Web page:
We are pleased to publish our year review here. By December 2015 , ECM employed a new director, Imam and Facilities Manager to bring in a new team responsible for the mosque. Team work, transparency and consultation facilitated the gradual expansion of the staff base to cover the work areas of: Support, Aid and Admin. The new structure enabled a diversity of volunteers to enrich the mosque’s services in a range of areas such as: women, children, youth, education, recreation, gardening and health & wellbeing.
Over the year, we hosted 105 groups and a total of 2664 visitors to the mosque. We have introduced four fully fledged educational courses of study for adults, designed a curriculum for the Mosque school, liaised with 61 institutions, engaged over 25 interfaith activities and participated in 13 official governmental meetings. Read the full report here.
No, it’s not Edinburgh Central Mosque’s Lawrence of Arabia. It’s actually Mr. John Clifford, Honorary Consul of Austria for Scotland who came to visit us today. You’re probably wondering by now: how on earth do the other parts – the Agal and Christmas fit into the picture? Well, it goes like this. John called us sometime midweek describing a “ring” worn around a “headscarf” and was seeking advice on how to acquire one.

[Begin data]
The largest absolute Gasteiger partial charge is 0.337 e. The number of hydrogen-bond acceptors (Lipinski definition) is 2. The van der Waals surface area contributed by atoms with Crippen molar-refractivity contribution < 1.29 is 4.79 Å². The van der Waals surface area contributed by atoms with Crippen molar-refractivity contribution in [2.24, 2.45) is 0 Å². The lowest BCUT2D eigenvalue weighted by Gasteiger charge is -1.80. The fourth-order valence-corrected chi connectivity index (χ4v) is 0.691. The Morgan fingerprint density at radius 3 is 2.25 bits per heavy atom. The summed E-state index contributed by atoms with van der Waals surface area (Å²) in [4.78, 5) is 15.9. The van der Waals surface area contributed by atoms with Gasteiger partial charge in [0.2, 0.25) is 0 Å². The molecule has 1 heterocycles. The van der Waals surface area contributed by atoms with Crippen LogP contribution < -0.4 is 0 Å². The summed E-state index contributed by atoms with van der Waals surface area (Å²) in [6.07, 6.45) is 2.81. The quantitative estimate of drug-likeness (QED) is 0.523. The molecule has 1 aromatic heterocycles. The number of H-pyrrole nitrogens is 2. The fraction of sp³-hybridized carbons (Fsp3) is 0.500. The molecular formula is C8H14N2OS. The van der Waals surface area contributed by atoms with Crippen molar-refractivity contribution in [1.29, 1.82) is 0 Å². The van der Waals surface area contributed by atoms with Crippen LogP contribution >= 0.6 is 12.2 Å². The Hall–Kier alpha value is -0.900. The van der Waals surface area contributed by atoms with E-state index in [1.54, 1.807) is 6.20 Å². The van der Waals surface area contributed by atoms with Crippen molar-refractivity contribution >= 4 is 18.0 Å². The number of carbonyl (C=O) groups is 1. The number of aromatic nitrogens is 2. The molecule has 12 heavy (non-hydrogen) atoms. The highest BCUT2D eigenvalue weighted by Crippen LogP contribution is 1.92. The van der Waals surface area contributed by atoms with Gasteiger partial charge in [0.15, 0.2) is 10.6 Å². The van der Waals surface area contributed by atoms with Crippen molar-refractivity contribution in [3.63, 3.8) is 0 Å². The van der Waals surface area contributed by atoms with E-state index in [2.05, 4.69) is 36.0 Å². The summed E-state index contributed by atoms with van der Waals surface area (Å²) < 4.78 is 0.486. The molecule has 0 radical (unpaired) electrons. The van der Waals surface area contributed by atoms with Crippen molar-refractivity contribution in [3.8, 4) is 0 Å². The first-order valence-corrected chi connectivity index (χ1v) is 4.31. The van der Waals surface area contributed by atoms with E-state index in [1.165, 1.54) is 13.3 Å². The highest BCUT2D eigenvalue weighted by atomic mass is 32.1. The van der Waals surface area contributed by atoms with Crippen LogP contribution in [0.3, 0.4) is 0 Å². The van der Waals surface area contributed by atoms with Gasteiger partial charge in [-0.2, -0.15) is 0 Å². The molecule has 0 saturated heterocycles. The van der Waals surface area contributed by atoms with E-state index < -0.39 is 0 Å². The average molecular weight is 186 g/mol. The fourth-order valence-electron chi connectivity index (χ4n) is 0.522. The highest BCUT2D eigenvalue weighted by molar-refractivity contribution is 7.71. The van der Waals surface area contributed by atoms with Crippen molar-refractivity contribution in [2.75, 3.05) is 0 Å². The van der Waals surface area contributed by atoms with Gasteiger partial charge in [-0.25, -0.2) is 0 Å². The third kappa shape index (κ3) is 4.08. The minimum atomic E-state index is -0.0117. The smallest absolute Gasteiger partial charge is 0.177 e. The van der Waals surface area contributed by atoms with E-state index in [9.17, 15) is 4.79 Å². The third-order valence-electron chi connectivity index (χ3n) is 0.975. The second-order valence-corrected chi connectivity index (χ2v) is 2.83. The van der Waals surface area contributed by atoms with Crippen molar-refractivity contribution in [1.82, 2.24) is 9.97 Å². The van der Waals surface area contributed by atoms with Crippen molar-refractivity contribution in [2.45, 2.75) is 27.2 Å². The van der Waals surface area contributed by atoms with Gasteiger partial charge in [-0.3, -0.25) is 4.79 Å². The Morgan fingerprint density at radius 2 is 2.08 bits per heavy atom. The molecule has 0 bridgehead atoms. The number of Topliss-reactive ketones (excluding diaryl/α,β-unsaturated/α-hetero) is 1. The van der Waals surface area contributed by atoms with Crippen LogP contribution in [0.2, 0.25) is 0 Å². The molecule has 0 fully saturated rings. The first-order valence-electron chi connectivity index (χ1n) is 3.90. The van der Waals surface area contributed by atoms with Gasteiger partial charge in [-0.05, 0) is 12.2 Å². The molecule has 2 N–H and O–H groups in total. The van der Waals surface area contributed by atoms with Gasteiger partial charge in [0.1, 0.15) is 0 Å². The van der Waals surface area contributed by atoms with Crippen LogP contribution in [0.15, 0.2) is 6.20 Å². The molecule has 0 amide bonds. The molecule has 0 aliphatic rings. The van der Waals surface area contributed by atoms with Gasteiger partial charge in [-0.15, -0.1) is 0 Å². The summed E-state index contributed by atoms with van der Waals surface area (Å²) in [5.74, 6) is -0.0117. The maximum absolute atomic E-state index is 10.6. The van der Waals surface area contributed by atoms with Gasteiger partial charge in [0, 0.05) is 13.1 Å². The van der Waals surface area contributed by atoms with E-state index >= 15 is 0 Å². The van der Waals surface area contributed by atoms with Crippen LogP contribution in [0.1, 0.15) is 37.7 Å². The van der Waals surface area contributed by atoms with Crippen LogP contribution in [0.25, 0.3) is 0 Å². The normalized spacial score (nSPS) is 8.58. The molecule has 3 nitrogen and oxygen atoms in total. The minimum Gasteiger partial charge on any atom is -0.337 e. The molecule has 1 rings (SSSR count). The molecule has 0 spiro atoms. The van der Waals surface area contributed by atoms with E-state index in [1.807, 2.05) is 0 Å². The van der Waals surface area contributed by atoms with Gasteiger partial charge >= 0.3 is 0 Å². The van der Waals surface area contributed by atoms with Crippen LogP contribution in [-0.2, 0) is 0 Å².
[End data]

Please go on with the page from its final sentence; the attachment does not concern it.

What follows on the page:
“Could you please send us a picture John so we can see how we can help?” was our reply. “I might as well send you a picture of the king of Saudi Arabia, he wears one.” John’s words cleared up all the haziness for us. Straight away, I said: “John, you want an Agal.” To his relief and my convenience, I had an Agal lying around in my office drawer. “I even had the full robe! We made an appointment for the Honorary Consul of Austria to come in and pick up this distinctly Arabian package. No questions were asked over the phone, but of course, I was dying to find out more about this rather interesting request.
This is where Christmas comes in! And we found the story quite touching and moving. John has been invited to a Christmas event, and instead of attending with the prescribed Santa hat, he thought why not add a touch of authenticity and creativity by adopting – as close as possible – the mode of dress of the people of the region that the Messiah Jesus was born in! Now, of course we were going to welcome John with Arabian coffee and have a good chat especially when he just shared his idea.
John has a keen interest in interfaith, and this wasn’t the first time he would cross the borders of two or more religions. He shared with us that last year, he actually gave the grace at the 73rd annual dinner of the Consular Corps in Edinburgh borrowing from the Muslim tradition. The public reaction, he told us was of course very mixed, but the Austrian Ambassador in London loved it because he, as then Head of Cultural Affairs in Austria actually organised the celebrations of the centenary of Austria’s official recognition of Islam as a religion in 1912 – Europe’s first country to do so.